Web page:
It’s taken Kim Noble seven years to make Lullaby for Scavengers. Just as well: I doubt any of us could take a show like this more than once a decade. There will be many who’d rather not take it at all, and I’d struggle to argue with them. This is an hour in which the notorious comic and performance artist injects his semen into a dead squirrel, molests his own mum, and inserts a maggot into his – well, you get the picture. All of this is beamed onscreen while Noble and his stuffed-rodent sidekick orchestrate the multimedia floorshow from a control desk centre-stage.
Like all his work, Lullaby scrapbooks together DIY videos from the 47-year-old’s life, to conjure with loneliness, filial and parental yearning, and the human/animal divide. Onscreen and onstage, Noble depicts his relationship with his maggot daughter, whom he takes to see the musical Jersey Boys, and – hilariously – appoints as partner-in-crime in a restaurant scam. We meet the reanimated squirrel who once lived, and rutted, in Noble’s attic, and the deceased fox to whose orphaned cubs our host, going feral in nocturnal London, appoints himself guardian.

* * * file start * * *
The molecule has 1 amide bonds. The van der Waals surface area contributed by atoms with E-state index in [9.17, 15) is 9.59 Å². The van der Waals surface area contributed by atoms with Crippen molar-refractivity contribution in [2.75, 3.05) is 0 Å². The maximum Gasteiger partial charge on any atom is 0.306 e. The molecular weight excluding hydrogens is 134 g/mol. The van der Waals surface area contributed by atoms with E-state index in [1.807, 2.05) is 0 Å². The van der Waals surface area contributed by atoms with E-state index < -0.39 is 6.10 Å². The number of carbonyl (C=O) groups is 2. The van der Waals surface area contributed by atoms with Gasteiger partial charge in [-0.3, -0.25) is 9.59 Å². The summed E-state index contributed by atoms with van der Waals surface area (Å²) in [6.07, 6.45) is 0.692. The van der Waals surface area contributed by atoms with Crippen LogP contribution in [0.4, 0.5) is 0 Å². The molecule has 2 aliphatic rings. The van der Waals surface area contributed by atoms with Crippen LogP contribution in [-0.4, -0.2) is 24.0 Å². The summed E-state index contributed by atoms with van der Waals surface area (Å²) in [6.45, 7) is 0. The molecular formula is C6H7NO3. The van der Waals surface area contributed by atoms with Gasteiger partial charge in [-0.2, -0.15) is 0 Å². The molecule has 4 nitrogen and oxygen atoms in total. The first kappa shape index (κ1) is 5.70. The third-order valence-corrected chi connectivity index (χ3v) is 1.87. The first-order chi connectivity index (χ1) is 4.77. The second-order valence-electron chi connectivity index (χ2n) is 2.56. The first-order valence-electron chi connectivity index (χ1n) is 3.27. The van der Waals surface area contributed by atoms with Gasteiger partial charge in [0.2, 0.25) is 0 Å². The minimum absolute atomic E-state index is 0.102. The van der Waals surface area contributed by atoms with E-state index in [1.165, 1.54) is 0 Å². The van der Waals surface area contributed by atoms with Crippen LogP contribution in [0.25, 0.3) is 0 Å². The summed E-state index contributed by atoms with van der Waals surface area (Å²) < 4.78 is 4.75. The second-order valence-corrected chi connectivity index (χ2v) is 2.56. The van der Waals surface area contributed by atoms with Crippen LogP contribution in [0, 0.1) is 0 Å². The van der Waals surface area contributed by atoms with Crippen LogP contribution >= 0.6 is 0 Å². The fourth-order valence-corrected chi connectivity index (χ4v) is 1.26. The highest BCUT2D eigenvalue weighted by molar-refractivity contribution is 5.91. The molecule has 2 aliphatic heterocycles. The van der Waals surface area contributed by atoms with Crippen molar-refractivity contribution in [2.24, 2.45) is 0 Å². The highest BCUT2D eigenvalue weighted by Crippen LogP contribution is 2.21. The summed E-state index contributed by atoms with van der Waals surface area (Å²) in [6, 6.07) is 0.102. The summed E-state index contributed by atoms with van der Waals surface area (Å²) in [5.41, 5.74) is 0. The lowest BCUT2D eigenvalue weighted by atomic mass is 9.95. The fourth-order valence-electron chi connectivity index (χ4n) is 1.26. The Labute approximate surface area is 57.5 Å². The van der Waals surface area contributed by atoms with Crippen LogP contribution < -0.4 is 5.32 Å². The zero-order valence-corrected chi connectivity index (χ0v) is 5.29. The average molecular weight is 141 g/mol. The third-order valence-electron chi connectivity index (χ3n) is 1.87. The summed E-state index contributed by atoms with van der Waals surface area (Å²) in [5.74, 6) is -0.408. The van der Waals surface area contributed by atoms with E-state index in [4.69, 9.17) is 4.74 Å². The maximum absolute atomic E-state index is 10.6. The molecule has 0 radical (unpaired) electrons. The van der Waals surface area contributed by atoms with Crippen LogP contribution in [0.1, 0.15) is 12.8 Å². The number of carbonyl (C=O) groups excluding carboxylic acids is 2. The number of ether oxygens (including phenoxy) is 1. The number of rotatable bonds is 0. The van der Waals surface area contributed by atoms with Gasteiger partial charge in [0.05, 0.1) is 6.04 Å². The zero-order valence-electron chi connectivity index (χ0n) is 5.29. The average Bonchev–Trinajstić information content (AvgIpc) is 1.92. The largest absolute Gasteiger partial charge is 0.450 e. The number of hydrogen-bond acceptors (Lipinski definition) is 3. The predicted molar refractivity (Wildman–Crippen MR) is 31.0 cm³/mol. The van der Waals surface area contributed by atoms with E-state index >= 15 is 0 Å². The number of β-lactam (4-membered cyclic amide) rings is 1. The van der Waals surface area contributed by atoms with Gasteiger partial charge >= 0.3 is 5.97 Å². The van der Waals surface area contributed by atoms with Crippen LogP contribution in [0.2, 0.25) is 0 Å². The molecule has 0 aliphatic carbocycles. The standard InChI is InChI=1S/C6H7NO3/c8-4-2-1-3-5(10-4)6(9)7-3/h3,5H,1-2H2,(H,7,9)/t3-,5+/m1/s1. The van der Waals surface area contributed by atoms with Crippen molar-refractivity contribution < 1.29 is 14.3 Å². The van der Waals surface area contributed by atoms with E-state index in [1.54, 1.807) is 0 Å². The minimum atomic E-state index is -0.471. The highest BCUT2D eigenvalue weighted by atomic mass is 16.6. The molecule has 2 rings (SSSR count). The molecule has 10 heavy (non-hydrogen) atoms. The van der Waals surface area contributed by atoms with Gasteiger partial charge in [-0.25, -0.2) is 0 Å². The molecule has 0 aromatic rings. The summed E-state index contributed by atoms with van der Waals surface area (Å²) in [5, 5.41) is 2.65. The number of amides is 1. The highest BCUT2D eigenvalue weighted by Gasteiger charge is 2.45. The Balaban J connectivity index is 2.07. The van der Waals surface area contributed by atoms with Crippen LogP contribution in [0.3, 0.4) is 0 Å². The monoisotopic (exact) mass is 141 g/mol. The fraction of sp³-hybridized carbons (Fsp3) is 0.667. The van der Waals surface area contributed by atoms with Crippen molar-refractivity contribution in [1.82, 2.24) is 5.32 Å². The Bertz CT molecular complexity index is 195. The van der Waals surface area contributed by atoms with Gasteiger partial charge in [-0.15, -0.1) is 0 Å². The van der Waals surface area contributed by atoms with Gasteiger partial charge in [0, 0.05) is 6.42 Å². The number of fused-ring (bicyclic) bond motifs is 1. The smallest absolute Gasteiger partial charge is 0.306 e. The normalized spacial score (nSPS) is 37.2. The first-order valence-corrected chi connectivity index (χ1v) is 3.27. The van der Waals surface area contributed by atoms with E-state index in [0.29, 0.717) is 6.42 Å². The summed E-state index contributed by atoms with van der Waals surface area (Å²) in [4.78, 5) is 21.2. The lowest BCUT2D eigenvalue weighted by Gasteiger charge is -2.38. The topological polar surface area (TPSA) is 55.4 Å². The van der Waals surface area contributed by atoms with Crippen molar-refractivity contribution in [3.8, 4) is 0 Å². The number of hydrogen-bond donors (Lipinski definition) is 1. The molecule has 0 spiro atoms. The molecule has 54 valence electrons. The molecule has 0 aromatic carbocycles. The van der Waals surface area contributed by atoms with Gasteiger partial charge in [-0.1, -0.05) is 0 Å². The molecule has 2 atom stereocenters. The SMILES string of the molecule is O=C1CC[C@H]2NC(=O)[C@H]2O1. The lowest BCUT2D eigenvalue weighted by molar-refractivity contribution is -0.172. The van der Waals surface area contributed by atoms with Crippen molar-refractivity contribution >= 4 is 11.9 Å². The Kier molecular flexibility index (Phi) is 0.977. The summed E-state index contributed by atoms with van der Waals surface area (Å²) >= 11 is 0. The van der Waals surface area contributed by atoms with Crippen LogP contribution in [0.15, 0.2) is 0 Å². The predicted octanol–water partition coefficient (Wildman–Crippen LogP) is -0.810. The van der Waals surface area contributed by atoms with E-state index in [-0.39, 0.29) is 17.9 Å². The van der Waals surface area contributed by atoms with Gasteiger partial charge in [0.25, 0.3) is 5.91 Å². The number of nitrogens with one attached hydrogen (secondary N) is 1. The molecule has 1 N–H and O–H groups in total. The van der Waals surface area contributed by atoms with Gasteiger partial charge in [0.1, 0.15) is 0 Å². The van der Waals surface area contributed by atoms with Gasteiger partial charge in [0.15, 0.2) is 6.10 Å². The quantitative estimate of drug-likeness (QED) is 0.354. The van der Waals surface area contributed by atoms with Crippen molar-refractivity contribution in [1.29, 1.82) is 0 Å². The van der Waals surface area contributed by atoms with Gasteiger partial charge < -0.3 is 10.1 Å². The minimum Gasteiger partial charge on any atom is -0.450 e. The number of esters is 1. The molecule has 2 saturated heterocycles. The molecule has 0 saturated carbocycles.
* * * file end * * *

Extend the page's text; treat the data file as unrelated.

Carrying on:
The keynote here is tenderness and a longing for connection across the species divide – although the most heart-rending scenes are of Noble’s dying dad, asking Kim to sing him a final song. Is that film exploitative? Is the use of guerrilla footage of Noble’s part-time cleaning work unethical? Maybe so – but I don’t think Noble can be accused of bad faith. All his questionable decisions, and even the many gross-out moments, fuel his oblique but heartfelt inquiry into why we live like we do, and how it feels when you can’t join in.
It’s all beautifully, intricately assembled – and very funny. Not just in a so-ghastly-it’s-funny way, but funny about the gap between slick corporate comedy and Noble’s own life, and endlessly funny in the small, sweet details of that humdrum reality. “I wish,” says our host, as his daughter retreats into her chrysalis, “that I had a hard shell.” But we’re humans, we don’t get one – much as you might wish for one too, as a bulwark against this invasive, indelible, rich and strange show.
At Soho theatre, London, until 24 September, then from 15 March-8 April.